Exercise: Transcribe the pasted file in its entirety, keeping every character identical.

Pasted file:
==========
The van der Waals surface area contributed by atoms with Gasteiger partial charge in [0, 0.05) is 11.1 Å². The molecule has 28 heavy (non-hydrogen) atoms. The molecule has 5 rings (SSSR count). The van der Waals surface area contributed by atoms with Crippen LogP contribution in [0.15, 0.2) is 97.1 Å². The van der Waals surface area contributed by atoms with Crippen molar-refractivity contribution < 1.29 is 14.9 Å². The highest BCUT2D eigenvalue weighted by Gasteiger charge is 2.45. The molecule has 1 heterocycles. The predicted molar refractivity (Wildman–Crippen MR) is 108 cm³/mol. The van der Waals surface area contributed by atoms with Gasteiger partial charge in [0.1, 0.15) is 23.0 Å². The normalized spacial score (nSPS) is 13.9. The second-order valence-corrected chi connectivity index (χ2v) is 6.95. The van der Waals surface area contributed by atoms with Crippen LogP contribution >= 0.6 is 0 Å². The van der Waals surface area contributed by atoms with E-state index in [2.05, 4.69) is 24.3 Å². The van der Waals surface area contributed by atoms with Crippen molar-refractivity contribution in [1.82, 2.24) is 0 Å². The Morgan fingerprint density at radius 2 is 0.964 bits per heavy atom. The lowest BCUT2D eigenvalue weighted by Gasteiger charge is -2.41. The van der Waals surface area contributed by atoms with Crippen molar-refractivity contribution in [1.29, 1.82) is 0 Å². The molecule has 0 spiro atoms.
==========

The van der Waals surface area contributed by atoms with Gasteiger partial charge in [0, 0.05) is 11.1 Å². The molecule has 28 heavy (non-hydrogen) atoms. The molecule has 5 rings (SSSR count). The van der Waals surface area contributed by atoms with Crippen LogP contribution in [0.15, 0.2) is 97.1 Å². The van der Waals surface area contributed by atoms with Crippen molar-refractivity contribution < 1.29 is 14.9 Å². The highest BCUT2D eigenvalue weighted by Gasteiger charge is 2.45. The molecule has 1 heterocycles. The predicted molar refractivity (Wildman–Crippen MR) is 108 cm³/mol. The van der Waals surface area contributed by atoms with Gasteiger partial charge in [0.1, 0.15) is 23.0 Å². The normalized spacial score (nSPS) is 13.9. The second-order valence-corrected chi connectivity index (χ2v) is 6.95. The van der Waals surface area contributed by atoms with Crippen LogP contribution >= 0.6 is 0 Å². The van der Waals surface area contributed by atoms with E-state index in [2.05, 4.69) is 24.3 Å². The van der Waals surface area contributed by atoms with Crippen molar-refractivity contribution in [1.82, 2.24) is 0 Å². The Morgan fingerprint density at radius 2 is 0.964 bits per heavy atom. The lowest BCUT2D eigenvalue weighted by Gasteiger charge is -2.41. The van der Waals surface area contributed by atoms with Crippen molar-refractivity contribution in [1.29, 1.82) is 0 Å². The molecule has 0 spiro atoms.